The CNN Web site is actively promoting Guizhou Province as the next big China Tourist attraction. While Guizhou is rich in engineering marvels, I am partial to the countryside, wildlife, and minority people . . . Here’s the CNN Link
Here’s some other articles from tourguizhou . . .
I was about to post what an uneventful (pleasant) trip to Macao I had when I had occasion to find out what happens when a passenger loses a ticket. In short, you go to the ticket office, show your passport, and buy your replacement ticket. You can then get a refund in the place where you bought your ticket. I had removed my overcoat with the ticket and remembered it before forking over the 337.50 RMB for another full fare ticket.
This is the Zhuhai Railway Station. It is right next to the border crossing (Gongbei Port).
So the cost of a bullet train (Gaotie) ticket from Guiyang is less than a plane ticket. On a good day, the plane ticket costs about 900 RMB round trip (rt). The Gaotie ticket costs 675 RMB rt every day.
Comparing plane vs train is interesting. The plane is about 1.5 to 2 hours flight time compared to about 6 for the train. The train takes about twenty minutes for the security check and boarding time, while the plane takes two hours to be safe. At the destination the plane needs another hour to park and retrieve bags. It’s about five minutes for the train.
This is the Gongbei Port border crossing. It takes about five minutes to walk from the railway station into the border crossing building.
I need to cross the Chinese border every 60 days to stay legal under my tourist visa. So arriving by plane in Zhuhai or Shenzhen still leaves me at least an hour from my border crossing (Hong Kong airport is cost prohibitive). The Zhuhai/Macao border crossing is only a 5 minute walk from the train station. The two parcels are literally adjacent to each other. There is no need for a taxi or bus.
They have a massive park in Jinyang of Guiyang. The sure plant a lot of mums.
Years ago I got hooked on China and eventually started this blog . . . I love this girl’s take on Shenzhen. She reminds me of what was like when I first came to China, about 17 years ago. Where’s Poppy is the real deal. She is pretty and pretty casual. You really get a feeling about why expats come to China and decide to stay for awhile. She talks fast, so if you are like really old, you probably should have a cup of coffee before you watch these videos. See: https://www.youtube.com/watch?v=sxJ9TBMoAL4 and https://youtu.be/OuiAsTwq6x8 .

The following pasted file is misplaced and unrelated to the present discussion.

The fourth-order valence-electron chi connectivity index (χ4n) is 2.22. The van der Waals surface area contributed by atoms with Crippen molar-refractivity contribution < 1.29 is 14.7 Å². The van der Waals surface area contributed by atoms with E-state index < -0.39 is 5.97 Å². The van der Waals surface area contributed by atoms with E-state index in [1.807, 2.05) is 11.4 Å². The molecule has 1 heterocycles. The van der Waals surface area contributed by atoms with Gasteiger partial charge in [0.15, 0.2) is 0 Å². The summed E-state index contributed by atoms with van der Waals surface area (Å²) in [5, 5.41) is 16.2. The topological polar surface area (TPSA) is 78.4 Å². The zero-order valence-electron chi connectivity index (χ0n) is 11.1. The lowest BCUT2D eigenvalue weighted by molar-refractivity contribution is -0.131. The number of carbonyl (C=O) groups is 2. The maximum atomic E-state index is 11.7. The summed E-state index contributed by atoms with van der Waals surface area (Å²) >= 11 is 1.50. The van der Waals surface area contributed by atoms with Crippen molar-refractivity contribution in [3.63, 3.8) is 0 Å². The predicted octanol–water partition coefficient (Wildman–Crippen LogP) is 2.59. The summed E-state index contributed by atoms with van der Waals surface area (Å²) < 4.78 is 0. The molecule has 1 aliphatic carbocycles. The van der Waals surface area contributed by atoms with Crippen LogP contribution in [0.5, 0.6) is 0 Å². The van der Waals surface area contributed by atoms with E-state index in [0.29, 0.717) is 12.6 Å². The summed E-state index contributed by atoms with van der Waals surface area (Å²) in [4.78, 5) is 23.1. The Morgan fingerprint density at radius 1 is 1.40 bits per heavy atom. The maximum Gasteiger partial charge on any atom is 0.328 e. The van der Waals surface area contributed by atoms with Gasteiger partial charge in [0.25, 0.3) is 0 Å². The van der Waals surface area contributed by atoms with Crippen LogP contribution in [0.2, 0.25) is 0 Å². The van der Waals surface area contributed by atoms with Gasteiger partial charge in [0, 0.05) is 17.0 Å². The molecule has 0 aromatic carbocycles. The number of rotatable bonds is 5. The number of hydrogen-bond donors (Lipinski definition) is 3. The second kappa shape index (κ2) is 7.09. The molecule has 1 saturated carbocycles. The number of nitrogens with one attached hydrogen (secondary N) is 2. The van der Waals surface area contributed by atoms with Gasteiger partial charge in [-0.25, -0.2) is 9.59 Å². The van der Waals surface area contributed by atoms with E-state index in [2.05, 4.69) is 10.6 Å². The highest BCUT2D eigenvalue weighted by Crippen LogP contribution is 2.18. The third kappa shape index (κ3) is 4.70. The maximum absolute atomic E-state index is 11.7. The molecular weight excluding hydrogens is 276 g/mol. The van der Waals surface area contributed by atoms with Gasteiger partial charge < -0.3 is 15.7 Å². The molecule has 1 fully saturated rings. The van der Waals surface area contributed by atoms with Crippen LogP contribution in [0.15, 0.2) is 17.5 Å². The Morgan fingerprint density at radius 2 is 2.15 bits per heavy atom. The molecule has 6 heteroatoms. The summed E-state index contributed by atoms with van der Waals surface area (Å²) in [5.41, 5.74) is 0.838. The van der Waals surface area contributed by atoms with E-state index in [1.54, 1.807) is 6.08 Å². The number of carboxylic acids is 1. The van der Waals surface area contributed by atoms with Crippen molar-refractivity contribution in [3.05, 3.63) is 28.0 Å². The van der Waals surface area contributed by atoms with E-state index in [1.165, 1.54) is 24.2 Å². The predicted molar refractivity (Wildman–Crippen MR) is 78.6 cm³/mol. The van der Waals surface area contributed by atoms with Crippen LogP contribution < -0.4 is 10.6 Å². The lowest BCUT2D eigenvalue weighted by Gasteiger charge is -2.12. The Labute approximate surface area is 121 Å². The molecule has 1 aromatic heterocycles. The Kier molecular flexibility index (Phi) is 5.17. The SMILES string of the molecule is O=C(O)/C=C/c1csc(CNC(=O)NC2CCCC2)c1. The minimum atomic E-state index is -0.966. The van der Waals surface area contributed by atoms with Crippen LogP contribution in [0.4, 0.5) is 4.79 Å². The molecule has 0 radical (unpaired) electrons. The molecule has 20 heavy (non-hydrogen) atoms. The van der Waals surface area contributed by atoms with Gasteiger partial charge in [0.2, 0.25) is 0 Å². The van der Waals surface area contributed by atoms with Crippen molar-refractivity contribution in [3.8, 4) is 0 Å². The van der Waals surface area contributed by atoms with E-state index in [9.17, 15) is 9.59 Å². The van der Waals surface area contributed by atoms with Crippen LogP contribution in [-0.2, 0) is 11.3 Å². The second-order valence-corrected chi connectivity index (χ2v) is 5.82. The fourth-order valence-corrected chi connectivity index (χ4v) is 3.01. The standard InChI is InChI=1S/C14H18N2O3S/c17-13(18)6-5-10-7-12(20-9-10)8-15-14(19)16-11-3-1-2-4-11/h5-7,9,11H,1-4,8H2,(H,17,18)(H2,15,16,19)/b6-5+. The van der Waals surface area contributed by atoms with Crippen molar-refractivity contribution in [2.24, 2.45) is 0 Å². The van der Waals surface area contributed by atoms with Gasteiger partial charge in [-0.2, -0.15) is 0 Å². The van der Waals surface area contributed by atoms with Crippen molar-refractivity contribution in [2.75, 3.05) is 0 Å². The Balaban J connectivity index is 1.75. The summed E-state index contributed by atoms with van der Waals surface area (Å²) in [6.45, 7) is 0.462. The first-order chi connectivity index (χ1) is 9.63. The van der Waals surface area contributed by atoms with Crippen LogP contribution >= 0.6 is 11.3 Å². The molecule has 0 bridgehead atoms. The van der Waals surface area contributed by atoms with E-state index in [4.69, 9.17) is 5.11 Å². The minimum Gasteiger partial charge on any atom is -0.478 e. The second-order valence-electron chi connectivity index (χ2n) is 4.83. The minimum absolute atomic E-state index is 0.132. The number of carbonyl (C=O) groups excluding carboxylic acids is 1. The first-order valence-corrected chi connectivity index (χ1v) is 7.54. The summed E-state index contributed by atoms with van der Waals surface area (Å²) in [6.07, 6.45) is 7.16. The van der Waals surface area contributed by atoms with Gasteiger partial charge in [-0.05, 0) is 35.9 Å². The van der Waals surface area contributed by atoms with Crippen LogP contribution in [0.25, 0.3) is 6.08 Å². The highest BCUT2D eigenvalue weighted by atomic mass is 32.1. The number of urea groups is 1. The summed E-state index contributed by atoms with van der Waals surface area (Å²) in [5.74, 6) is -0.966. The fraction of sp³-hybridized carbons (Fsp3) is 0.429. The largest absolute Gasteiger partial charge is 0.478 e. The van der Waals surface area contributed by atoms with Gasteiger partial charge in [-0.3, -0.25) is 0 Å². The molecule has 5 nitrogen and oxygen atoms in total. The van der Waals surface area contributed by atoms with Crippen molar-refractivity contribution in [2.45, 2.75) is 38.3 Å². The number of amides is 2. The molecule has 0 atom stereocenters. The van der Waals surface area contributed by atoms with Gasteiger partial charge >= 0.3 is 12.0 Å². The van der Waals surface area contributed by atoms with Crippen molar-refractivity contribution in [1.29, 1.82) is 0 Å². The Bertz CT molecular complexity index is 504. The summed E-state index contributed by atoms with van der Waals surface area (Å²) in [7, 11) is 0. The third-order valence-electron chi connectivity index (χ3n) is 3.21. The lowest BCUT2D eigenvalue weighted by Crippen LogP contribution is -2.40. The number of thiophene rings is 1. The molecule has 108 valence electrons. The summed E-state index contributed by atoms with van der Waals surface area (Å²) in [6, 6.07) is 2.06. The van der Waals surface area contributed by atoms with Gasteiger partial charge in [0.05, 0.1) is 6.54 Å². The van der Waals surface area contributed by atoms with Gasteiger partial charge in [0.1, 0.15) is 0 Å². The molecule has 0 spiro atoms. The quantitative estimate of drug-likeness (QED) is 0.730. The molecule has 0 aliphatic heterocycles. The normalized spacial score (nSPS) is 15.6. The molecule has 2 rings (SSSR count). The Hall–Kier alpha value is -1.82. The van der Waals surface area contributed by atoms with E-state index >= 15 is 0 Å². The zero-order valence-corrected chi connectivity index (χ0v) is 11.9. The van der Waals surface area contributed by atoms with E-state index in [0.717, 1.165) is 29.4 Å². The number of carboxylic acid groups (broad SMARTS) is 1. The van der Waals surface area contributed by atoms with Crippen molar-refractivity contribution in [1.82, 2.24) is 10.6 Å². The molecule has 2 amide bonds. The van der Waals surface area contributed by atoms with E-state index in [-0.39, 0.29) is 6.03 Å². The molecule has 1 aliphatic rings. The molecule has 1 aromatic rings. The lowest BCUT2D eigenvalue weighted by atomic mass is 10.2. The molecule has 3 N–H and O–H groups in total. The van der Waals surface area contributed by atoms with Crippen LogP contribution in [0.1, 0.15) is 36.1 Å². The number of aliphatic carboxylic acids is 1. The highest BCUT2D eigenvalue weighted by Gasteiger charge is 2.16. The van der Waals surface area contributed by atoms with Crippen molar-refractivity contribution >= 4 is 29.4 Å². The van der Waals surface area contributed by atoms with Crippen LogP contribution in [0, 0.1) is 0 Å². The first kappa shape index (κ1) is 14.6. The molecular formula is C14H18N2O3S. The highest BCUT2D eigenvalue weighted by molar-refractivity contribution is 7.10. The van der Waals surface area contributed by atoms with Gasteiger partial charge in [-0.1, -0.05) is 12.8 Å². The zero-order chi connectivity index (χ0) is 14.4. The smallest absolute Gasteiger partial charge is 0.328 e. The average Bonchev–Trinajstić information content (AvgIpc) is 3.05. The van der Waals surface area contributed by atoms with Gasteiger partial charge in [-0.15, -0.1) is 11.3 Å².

This recent release about Shanghai made me ask if Guiyang is Competitive in bragging rights for “Best City”.
Shanghai Promotional Video
Retired person that I am, I can live anywhere. I’ve chosen Guiyang because I think Guiyang is Competitive. Guiyang has a lot to offer as shown in the following link:
The Shanghai Promotional Video is incredible art. It has no English or Chinese. The themes are broad. I hope we can get one for Guiyang that shows Guiyang’s beauty, technology, and people. That kind of project seems appropriate for this Blog. Perhaps it will come when Guizhou recognizes it’s own resources and potential. Guiyang is Competitive, for sure.
The Miao People are scattered across Southeast Asia and really have no homeland of their own. The Miao People of China are Hmong. This minority people is responsible for extraordinary arts and crafts, which are extending throughout the world – an accelerating commercial success. Recently Facebook was shocked by a video about Miao Dancing on Water: The Chinese Art of Bamboo Drifting.
The Miao People migrate throughout Southeast Asia and, as the result of the Vietnam War, have settled in the USA and other Western Countries. The clothing, jewelry, dance, and music are all very distinctive, as is the Miao language itself (Hmong-Mien).
This culture is very “nature” oriented and the Miao culture has spread with the environmental movement and is becoming increasingly poplar in China. Google has posted an awesome array of Miao photos at:
Google Search of Miao and Hmong:
This web site has featured a variety of articles on the Miao Phenomenom:
Tour Guizhou Search on Miao
Part 93 of the Theo Goumas China Blog is ready: Visit:
Hong Kong Part 2
I visited scenic Guizhou locations with Rocky last fall. It was very nice. Rocky likes kick boxing. That’s why when he wanted an English name it was obvious what the English name should be. He is determined to learn English. I try to practice with him as often as his time permits, but at 66, my Gung Fu isn’t that good anymore. 🙂
On November 27, Rocky (Yue Ke Quan) and his girlfriend (Sun Ling) took me to Xiuwen Xian. It is a small town in Xingfu Cun. It is a very beautiful place. We just did a simple day trip, practiced English and Chinese together, played in the leaves, and came back. Good time.
We had some fun with the Ginko leaves. Sometimes I visit Rocky at Chang Po Ling National Forest Park. He likes to run laps there totaling about 5 kilometers. Rocky stays in shape. He had two years in the army and he is now in the police.
Part 91 of the Theo In Guiyang blog post is now out. This is a massive body of work describing what it is like to be a foreigner in China, and in Guiyang. In Episode 91, Theo makes his way to Shaolin, and posts some beautiful pictures and narrative at:
Theo’s China Blog
Episode 92 is out: Part 92
This episode is about Theo’s trip from Guiyang to Hong Kong and his first day in Hong Kong.